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News

Corus and ESI Group Partnership provides advanced material simulation capabilities

ESI Group : 09 March, 2005  (New Product)
Corus, the international metals producer, and ESI Group, leading provider of digital simulation software for prototyping and manufacturing processes, today announced the integration of the Corus-Vegter model, a new advanced material simulation model, into PAM-STAMP 2G software package. Combining Corus and ESI Group expertise, this partnership will help automotive designers and engineers to significantly improve the accuracy of formability analysis predictions and press stamping evaluations.
Corus, the international metals producer, and ESI Group, leading provider of digital simulation software for prototyping and manufacturing processes, today announced the integration of the Corus-Vegter model, a new advanced material simulation model, into PAM-STAMP 2G software package. Combining Corus and ESI Group expertise, this partnership will help automotive designers and engineers to significantly improve the accuracy of formability analysis predictions and press stamping evaluations.

Using computer-aided tools to help reduce the cost and time necessary for new vehicle development and improve manufacturing processes is not new. Formability analysis tools are currently used to predict material behaviour to simulate what happens when sheet material is stamped into a three-dimensional part, such as a body panel. However, as carmakers increasingly use advanced high strength steels and aluminium alloys, existing material simulation tools, largely based on data from mild strength steels and featuring relatively simple models, are becoming more and more inadequate for the latest simulation requirements, especially panel quality and tolerance control.

Corus has developed the unique Corus-Vegter model, which incorporates Corus' advanced understanding of sheet metal behaviour during deformation in response to the need from the global automotive industry for a model that can accurately predict the behaviour of more modern and widely used materials. Over the last two years, Corus has worked closely with ESI Group to implement the Corus-Vegter model in PAM-STAMP 2G, the sheet metal forming simulation software package.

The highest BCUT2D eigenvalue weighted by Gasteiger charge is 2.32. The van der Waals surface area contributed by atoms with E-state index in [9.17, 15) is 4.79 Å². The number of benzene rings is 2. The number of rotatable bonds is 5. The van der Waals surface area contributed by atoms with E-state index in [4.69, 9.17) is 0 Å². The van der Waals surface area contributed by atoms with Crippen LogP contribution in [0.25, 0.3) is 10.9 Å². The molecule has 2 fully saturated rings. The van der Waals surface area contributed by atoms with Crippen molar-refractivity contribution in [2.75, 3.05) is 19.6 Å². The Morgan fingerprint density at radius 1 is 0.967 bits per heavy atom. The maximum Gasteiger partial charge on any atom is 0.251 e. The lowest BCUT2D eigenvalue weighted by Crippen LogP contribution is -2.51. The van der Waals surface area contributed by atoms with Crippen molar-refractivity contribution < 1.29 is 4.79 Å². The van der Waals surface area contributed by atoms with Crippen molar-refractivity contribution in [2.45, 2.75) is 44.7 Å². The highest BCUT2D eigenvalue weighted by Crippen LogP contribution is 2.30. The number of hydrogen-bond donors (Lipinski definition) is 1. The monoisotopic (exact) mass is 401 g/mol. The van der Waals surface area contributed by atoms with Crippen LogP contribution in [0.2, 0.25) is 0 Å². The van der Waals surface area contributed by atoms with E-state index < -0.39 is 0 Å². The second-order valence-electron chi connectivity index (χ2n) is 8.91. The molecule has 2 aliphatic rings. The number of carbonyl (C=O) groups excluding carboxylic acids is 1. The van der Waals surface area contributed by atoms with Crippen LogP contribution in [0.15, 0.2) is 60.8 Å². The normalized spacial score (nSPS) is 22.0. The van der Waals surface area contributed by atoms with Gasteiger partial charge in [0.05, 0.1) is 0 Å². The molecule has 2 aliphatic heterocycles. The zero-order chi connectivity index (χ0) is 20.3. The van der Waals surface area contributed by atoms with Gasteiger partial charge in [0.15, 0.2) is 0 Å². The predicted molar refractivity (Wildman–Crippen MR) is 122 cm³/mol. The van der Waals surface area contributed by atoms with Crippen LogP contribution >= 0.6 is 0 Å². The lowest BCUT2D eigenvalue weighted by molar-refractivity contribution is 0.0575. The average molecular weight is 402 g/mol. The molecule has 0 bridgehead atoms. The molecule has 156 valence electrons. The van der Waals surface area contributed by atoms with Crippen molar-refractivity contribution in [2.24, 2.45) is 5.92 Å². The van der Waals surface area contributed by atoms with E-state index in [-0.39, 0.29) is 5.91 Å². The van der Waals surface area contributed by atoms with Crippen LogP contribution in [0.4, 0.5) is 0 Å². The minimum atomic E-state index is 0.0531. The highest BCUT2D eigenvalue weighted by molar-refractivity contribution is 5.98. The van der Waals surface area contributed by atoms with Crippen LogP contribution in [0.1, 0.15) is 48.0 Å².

Easy to use, the Vegter model features the latest data, including high strength steels and aluminium. Validated on standard test pieces as well as an actual automotive component, the model allows engineers and designers to predict yield behaviour more accurately under complex stress states and improve the performance of stamping operations. Importantly, the Vegter model provides a powerful tool to help manufacturers speed up the proving process, therefore reducing costs of new product development. The ability to more accurately predict behaviour will also lead to improved part reliability on new vehicle models.

Commenting on the development of the Vegter model, Dr Frans de Rooij, Product Applications Manager, Corus Strip Products IJmuiden: 'Corus is a company at the forefront of understanding material properties and their applications. The Vegter model is a good example of how we can use this extensive knowledge to provide the automotive industry not only with quality materials, but also the latest technology and tools that help carmakers improve manufacturing processes to build better, stronger and safer cars.'

'New material grades present constant challenges to improve final part quality assessment and tolerance control. Through the cooperation with Corus, ESI Group has developed within PAM-STAMP 2G state-of-the-art material technology modelling to meet the demand for high-quality material models,' said Dr Fouad El Khaldi, Product Operations Manager, ESI Group.

The Corus-Vegter model has been validated on a full-scale automotive part in collaboration with Renault. Dr Mostafa El Mouatassim, CAE and Stamping Feasibility Team Leader at Renault, said: 'Nowadays, digital stamping simulation for new vehicle development is unavoidable, as it allows fast improvement loops for products and processes. This project shows how collaboration between car manufacturers, steel manufacturers and software suppliers can contribute to the continuous improvement of the quality of simulation results.'
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